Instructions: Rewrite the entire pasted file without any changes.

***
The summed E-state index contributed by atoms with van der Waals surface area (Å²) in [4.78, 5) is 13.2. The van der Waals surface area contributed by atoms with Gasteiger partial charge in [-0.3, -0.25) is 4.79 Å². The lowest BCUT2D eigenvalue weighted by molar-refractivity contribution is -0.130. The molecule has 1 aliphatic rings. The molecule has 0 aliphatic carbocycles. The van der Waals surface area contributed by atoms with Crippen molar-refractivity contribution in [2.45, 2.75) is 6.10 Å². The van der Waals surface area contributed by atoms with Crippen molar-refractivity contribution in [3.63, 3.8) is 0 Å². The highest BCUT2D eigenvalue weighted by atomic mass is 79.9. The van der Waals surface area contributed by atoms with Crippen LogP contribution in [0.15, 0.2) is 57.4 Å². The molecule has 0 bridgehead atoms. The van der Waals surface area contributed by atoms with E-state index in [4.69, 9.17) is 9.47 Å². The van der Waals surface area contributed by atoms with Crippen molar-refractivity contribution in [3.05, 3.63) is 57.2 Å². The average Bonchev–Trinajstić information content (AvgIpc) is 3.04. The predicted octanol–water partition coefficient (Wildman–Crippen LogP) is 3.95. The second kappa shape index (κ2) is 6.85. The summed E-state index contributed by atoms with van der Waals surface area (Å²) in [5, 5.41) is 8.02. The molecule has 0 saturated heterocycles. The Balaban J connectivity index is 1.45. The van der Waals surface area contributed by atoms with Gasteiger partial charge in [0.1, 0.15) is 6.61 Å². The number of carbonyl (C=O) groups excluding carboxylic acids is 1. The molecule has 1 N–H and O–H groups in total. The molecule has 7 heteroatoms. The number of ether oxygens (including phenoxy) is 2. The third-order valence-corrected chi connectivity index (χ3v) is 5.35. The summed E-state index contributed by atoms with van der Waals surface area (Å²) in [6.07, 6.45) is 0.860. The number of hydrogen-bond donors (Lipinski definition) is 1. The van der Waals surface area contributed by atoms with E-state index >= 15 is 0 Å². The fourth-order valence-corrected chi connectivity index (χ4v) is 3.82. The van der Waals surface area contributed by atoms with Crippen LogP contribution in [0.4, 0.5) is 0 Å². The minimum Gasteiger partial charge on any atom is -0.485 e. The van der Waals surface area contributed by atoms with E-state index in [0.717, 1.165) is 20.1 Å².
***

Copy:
The summed E-state index contributed by atoms with van der Waals surface area (Å²) in [4.78, 5) is 13.2. The van der Waals surface area contributed by atoms with Gasteiger partial charge in [-0.3, -0.25) is 4.79 Å². The lowest BCUT2D eigenvalue weighted by molar-refractivity contribution is -0.130. The molecule has 1 aliphatic rings. The molecule has 0 aliphatic carbocycles. The van der Waals surface area contributed by atoms with Crippen molar-refractivity contribution in [2.45, 2.75) is 6.10 Å². The van der Waals surface area contributed by atoms with Crippen molar-refractivity contribution in [3.63, 3.8) is 0 Å². The highest BCUT2D eigenvalue weighted by atomic mass is 79.9. The van der Waals surface area contributed by atoms with Crippen LogP contribution in [0.15, 0.2) is 57.4 Å². The molecule has 0 bridgehead atoms. The van der Waals surface area contributed by atoms with E-state index in [4.69, 9.17) is 9.47 Å². The van der Waals surface area contributed by atoms with Crippen molar-refractivity contribution in [3.05, 3.63) is 57.2 Å². The average Bonchev–Trinajstić information content (AvgIpc) is 3.04. The predicted octanol–water partition coefficient (Wildman–Crippen LogP) is 3.95. The second kappa shape index (κ2) is 6.85. The summed E-state index contributed by atoms with van der Waals surface area (Å²) in [5, 5.41) is 8.02. The molecule has 0 saturated heterocycles. The Balaban J connectivity index is 1.45. The van der Waals surface area contributed by atoms with Gasteiger partial charge in [0.1, 0.15) is 6.61 Å². The number of carbonyl (C=O) groups excluding carboxylic acids is 1. The molecule has 1 N–H and O–H groups in total. The molecule has 7 heteroatoms. The number of ether oxygens (including phenoxy) is 2. The third-order valence-corrected chi connectivity index (χ3v) is 5.35. The summed E-state index contributed by atoms with van der Waals surface area (Å²) in [6.07, 6.45) is 0.860. The number of hydrogen-bond donors (Lipinski definition) is 1. The van der Waals surface area contributed by atoms with E-state index >= 15 is 0 Å². The fourth-order valence-corrected chi connectivity index (χ4v) is 3.82. The van der Waals surface area contributed by atoms with Crippen LogP contribution in [0.4, 0.5) is 0 Å². The minimum Gasteiger partial charge on any atom is -0.485 e. The van der Waals surface area contributed by atoms with E-state index in [0.717, 1.165) is 20.1 Å².